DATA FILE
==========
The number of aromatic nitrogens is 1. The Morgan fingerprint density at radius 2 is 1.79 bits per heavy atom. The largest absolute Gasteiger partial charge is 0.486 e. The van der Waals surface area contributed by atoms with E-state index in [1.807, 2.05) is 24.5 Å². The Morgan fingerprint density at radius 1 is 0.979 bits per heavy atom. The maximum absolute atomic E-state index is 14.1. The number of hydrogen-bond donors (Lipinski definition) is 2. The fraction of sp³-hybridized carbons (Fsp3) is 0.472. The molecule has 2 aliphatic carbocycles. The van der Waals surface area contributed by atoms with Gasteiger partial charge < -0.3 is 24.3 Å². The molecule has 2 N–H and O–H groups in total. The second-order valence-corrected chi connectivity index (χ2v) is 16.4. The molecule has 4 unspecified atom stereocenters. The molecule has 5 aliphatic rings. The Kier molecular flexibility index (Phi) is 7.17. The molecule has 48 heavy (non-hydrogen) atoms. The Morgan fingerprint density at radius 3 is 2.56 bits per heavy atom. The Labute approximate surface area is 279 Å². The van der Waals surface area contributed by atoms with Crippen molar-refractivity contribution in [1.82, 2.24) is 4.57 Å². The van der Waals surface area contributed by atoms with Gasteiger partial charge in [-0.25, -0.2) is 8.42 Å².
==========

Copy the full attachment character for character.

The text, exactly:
The number of aromatic nitrogens is 1. The Morgan fingerprint density at radius 2 is 1.79 bits per heavy atom. The largest absolute Gasteiger partial charge is 0.486 e. The van der Waals surface area contributed by atoms with E-state index in [1.807, 2.05) is 24.5 Å². The Morgan fingerprint density at radius 1 is 0.979 bits per heavy atom. The maximum absolute atomic E-state index is 14.1. The number of hydrogen-bond donors (Lipinski definition) is 2. The fraction of sp³-hybridized carbons (Fsp3) is 0.472. The molecule has 2 aliphatic carbocycles. The van der Waals surface area contributed by atoms with Gasteiger partial charge < -0.3 is 24.3 Å². The molecule has 2 N–H and O–H groups in total. The second-order valence-corrected chi connectivity index (χ2v) is 16.4. The molecule has 4 unspecified atom stereocenters. The molecule has 5 aliphatic rings. The Kier molecular flexibility index (Phi) is 7.17. The molecule has 48 heavy (non-hydrogen) atoms. The Morgan fingerprint density at radius 3 is 2.56 bits per heavy atom. The Labute approximate surface area is 279 Å². The van der Waals surface area contributed by atoms with Crippen molar-refractivity contribution in [1.82, 2.24) is 4.57 Å². The van der Waals surface area contributed by atoms with Gasteiger partial charge in [-0.25, -0.2) is 8.42 Å².